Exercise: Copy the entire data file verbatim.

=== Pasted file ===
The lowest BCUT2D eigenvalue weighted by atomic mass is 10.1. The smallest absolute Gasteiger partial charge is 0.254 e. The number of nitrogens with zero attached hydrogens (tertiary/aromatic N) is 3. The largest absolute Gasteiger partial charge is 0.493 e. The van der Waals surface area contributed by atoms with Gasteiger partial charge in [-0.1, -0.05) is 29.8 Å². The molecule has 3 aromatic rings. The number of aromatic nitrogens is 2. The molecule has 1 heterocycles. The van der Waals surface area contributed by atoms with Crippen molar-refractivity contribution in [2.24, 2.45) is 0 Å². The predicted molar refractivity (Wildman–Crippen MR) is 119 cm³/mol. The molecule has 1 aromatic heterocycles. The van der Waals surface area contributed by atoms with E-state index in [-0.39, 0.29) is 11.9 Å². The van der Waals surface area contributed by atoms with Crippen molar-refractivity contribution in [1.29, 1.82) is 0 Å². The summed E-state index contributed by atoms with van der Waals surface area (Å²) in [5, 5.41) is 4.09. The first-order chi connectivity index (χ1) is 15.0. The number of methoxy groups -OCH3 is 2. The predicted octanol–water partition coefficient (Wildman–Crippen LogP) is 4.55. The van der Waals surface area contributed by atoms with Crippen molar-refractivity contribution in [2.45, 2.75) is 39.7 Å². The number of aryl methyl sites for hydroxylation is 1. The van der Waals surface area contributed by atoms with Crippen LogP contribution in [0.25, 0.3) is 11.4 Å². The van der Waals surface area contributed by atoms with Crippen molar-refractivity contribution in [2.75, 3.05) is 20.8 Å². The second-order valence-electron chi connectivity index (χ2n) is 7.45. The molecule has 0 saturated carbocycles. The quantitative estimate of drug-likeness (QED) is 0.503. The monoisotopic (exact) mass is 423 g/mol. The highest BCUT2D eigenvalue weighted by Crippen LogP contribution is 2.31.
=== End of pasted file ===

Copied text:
The lowest BCUT2D eigenvalue weighted by atomic mass is 10.1. The smallest absolute Gasteiger partial charge is 0.254 e. The number of nitrogens with zero attached hydrogens (tertiary/aromatic N) is 3. The largest absolute Gasteiger partial charge is 0.493 e. The van der Waals surface area contributed by atoms with Gasteiger partial charge in [-0.1, -0.05) is 29.8 Å². The molecule has 3 aromatic rings. The number of aromatic nitrogens is 2. The molecule has 1 heterocycles. The van der Waals surface area contributed by atoms with Crippen molar-refractivity contribution in [2.24, 2.45) is 0 Å². The predicted molar refractivity (Wildman–Crippen MR) is 119 cm³/mol. The molecule has 1 aromatic heterocycles. The van der Waals surface area contributed by atoms with E-state index in [-0.39, 0.29) is 11.9 Å². The van der Waals surface area contributed by atoms with Crippen molar-refractivity contribution in [1.29, 1.82) is 0 Å². The summed E-state index contributed by atoms with van der Waals surface area (Å²) in [5, 5.41) is 4.09. The first-order chi connectivity index (χ1) is 15.0. The number of methoxy groups -OCH3 is 2. The predicted octanol–water partition coefficient (Wildman–Crippen LogP) is 4.55. The van der Waals surface area contributed by atoms with Crippen molar-refractivity contribution in [2.45, 2.75) is 39.7 Å². The number of aryl methyl sites for hydroxylation is 1. The van der Waals surface area contributed by atoms with Crippen LogP contribution in [0.25, 0.3) is 11.4 Å². The van der Waals surface area contributed by atoms with Crippen molar-refractivity contribution in [2.75, 3.05) is 20.8 Å². The second-order valence-electron chi connectivity index (χ2n) is 7.45. The molecule has 0 saturated carbocycles. The quantitative estimate of drug-likeness (QED) is 0.503. The monoisotopic (exact) mass is 423 g/mol. The highest BCUT2D eigenvalue weighted by Crippen LogP contribution is 2.31.